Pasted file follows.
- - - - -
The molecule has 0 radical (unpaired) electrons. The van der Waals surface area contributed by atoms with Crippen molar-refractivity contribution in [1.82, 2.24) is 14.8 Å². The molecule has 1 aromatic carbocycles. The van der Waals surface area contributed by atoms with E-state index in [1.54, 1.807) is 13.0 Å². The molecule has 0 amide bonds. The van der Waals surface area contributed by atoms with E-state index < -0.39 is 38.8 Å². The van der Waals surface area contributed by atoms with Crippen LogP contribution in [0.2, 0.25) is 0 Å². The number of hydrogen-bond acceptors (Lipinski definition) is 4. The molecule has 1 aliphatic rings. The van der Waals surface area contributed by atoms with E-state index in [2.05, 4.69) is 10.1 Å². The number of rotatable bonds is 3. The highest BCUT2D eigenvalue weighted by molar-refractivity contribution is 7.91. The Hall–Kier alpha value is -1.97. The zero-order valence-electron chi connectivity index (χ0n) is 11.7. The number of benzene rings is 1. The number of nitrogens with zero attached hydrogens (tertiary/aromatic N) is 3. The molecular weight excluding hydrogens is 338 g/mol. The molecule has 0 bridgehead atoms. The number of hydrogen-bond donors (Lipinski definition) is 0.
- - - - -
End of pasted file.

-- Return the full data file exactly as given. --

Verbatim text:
The molecule has 0 radical (unpaired) electrons. The van der Waals surface area contributed by atoms with Crippen molar-refractivity contribution in [1.82, 2.24) is 14.8 Å². The molecule has 1 aromatic carbocycles. The van der Waals surface area contributed by atoms with E-state index in [1.54, 1.807) is 13.0 Å². The molecule has 0 amide bonds. The van der Waals surface area contributed by atoms with E-state index < -0.39 is 38.8 Å². The van der Waals surface area contributed by atoms with Crippen LogP contribution in [0.2, 0.25) is 0 Å². The number of hydrogen-bond acceptors (Lipinski definition) is 4. The molecule has 1 aliphatic rings. The van der Waals surface area contributed by atoms with E-state index in [2.05, 4.69) is 10.1 Å². The number of rotatable bonds is 3. The highest BCUT2D eigenvalue weighted by molar-refractivity contribution is 7.91. The Hall–Kier alpha value is -1.97. The zero-order valence-electron chi connectivity index (χ0n) is 11.7. The number of benzene rings is 1. The number of nitrogens with zero attached hydrogens (tertiary/aromatic N) is 3. The molecular weight excluding hydrogens is 338 g/mol. The molecule has 0 bridgehead atoms. The number of hydrogen-bond donors (Lipinski definition) is 0.